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Hardcover Dragon by the Tail: American, British, Japanese, and Russian Encounters with China and One Another Book

ISBN: 0393054551

ISBN13: 9780393054552

Dragon by the Tail: American, British, Japanese, and Russian Encounters with China and One Another

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Format: Hardcover

Condition: Good

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Book Overview

This book is a mingling of history and autobiography, of long focus and close-up. Born in China during the last days of the empire, the author served as an American diplomat in the midst of the... This description may be from another edition of this product.

Customer Reviews

4 ratings

History written in beautiful English

I was referred to this book by an American Artist whom had lived in Japan for almost 50 years. As a Chinese, I thought I know Chinese history, but after reading through JD's detail account of events with vivid description of the personalities, I can visualize the historical moments through the paper. It is so well written that I have to read very slowly to digest it. Combining this with other readings during the same period, including Ray Huang's lesser known Yellow River Blue Mountain (his autobiography), I am beginning to see history in perspective!

Martyr For A Sane Foreign Policy

John Davies has crafted a superb tale of his years in Asia and Moscow. He was a classic Old China Hand, raised by missionary parents in China, a fluent speaker of the language, and a natural to serve in the State Department and as Army liaison during World War II. The book combines period documents with later reflections, dazzling readers with thrilling adventures and portentous encounters with the era's major figures: Generalissimo and Madame Chiang, Stilwell, Mao, Zhou Enlai, Roosevelt, Marshall. The 1948-9 Nationalist debacle sparked an anticommunist hunt for scapegoats blamed for "losing" China (it was never ours to lose), tragically depriving the US of wise counsel from Davies, John Service, Oliver Clubb, John Vincent and others. As J.K. Fairbank noted, neither before nor since has America had such gifted country experts to advise on foreign policy. Davies's view of a defense-minded Soviet Union again was more realistic than the official line which helped provoke the Cold War. His globetrotting is a little hard to follow, and fuller coverage of post-1945 events would be welcome, but these are quibbles. See L. Van Slyke ed, "The China White Paper." E. Sevareid, "Not so Wild a Dream" augments Davies's modest paragraph on their celebrated parachute jump and escape from Burma. E.J. Kahn, "The China Hands" details wartime conflicts and postwar persecutions, while J.S. Service, "Lost Chance in China" contains prophetic field reports by Davies's most astute colleague.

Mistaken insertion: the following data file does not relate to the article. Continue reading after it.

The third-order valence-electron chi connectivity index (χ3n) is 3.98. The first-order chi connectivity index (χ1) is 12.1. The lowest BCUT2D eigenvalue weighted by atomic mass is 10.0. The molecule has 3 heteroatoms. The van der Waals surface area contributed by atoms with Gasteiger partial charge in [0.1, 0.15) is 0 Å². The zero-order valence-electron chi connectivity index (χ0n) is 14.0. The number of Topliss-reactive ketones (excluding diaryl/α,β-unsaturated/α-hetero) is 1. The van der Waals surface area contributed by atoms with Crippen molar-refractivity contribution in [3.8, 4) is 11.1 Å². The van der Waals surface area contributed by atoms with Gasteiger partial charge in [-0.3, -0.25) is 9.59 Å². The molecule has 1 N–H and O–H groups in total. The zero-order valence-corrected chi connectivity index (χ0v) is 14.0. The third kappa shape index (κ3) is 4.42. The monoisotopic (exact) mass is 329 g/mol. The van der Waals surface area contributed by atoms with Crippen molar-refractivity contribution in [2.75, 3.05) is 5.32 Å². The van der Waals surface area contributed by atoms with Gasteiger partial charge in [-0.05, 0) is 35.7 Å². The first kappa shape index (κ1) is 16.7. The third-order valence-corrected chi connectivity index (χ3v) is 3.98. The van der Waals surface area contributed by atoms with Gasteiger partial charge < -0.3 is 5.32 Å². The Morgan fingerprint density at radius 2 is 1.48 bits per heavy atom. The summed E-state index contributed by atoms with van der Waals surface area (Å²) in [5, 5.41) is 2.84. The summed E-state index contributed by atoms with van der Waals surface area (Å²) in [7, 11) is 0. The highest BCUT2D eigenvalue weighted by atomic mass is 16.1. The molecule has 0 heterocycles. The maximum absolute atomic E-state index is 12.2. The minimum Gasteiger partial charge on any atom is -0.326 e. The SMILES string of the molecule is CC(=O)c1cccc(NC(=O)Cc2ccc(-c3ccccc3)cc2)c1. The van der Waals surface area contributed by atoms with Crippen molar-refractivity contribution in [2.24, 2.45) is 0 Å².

an excellent 'first person review of chinese history.

As above, a wonderful description of Chinese history in the 20th century by someone who was there. From the manchu's through early revolution to Chiang and the Communist struggle; one insight follows another.

Superb! Overlooked because of persecution of "China hands."

If you wish to understand Sino-American relations in the 20th Century, this book by our most brilliant (and persecuted) Political Officer in the State Department, must be your starting point. It is more than educational. His digressions - descriptions of the voyages of Cheng Ho during the Ming Dynasty; Mukden during the early years of the Japanese occupation of Manchuria; the celebration in Moscow after V-E day; etc., etc. - reveal a literary gift of the highest magnitude. Truly, one of the best books I have ever read. In fact, it irks me that so few people have read it.
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